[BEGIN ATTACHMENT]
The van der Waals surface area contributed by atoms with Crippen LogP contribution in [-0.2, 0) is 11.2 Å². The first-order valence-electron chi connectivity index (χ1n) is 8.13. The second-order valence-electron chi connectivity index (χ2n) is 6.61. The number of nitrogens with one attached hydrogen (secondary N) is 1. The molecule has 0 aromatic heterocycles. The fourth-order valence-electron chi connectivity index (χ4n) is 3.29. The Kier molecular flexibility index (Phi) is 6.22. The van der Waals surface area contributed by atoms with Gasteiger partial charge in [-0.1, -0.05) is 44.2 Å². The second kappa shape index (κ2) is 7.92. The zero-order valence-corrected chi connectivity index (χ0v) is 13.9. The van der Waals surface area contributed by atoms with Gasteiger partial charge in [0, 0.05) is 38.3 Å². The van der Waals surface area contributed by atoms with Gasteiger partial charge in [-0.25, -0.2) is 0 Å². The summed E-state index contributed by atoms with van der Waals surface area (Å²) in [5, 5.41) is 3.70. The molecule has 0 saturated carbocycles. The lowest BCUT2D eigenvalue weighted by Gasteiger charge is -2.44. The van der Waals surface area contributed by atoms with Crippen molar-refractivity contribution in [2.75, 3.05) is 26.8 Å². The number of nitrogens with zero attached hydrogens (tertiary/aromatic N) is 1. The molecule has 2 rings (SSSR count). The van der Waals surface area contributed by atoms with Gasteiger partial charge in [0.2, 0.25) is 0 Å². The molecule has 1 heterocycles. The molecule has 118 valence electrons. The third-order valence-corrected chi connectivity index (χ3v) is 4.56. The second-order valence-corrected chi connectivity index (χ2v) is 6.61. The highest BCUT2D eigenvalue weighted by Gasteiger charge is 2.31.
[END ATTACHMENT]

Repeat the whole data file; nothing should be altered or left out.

The van der Waals surface area contributed by atoms with Crippen LogP contribution in [-0.2, 0) is 11.2 Å². The first-order valence-electron chi connectivity index (χ1n) is 8.13. The second-order valence-electron chi connectivity index (χ2n) is 6.61. The number of nitrogens with one attached hydrogen (secondary N) is 1. The molecule has 0 aromatic heterocycles. The fourth-order valence-electron chi connectivity index (χ4n) is 3.29. The Kier molecular flexibility index (Phi) is 6.22. The van der Waals surface area contributed by atoms with Gasteiger partial charge in [-0.1, -0.05) is 44.2 Å². The second kappa shape index (κ2) is 7.92. The zero-order valence-corrected chi connectivity index (χ0v) is 13.9. The van der Waals surface area contributed by atoms with Gasteiger partial charge in [0, 0.05) is 38.3 Å². The van der Waals surface area contributed by atoms with Gasteiger partial charge in [-0.25, -0.2) is 0 Å². The summed E-state index contributed by atoms with van der Waals surface area (Å²) in [5, 5.41) is 3.70. The molecule has 0 saturated carbocycles. The lowest BCUT2D eigenvalue weighted by Gasteiger charge is -2.44. The van der Waals surface area contributed by atoms with Crippen molar-refractivity contribution in [2.75, 3.05) is 26.8 Å². The number of nitrogens with zero attached hydrogens (tertiary/aromatic N) is 1. The molecule has 2 rings (SSSR count). The van der Waals surface area contributed by atoms with Gasteiger partial charge in [0.2, 0.25) is 0 Å². The molecule has 1 heterocycles. The molecule has 118 valence electrons. The third-order valence-corrected chi connectivity index (χ3v) is 4.56. The second-order valence-corrected chi connectivity index (χ2v) is 6.61. The highest BCUT2D eigenvalue weighted by Gasteiger charge is 2.31.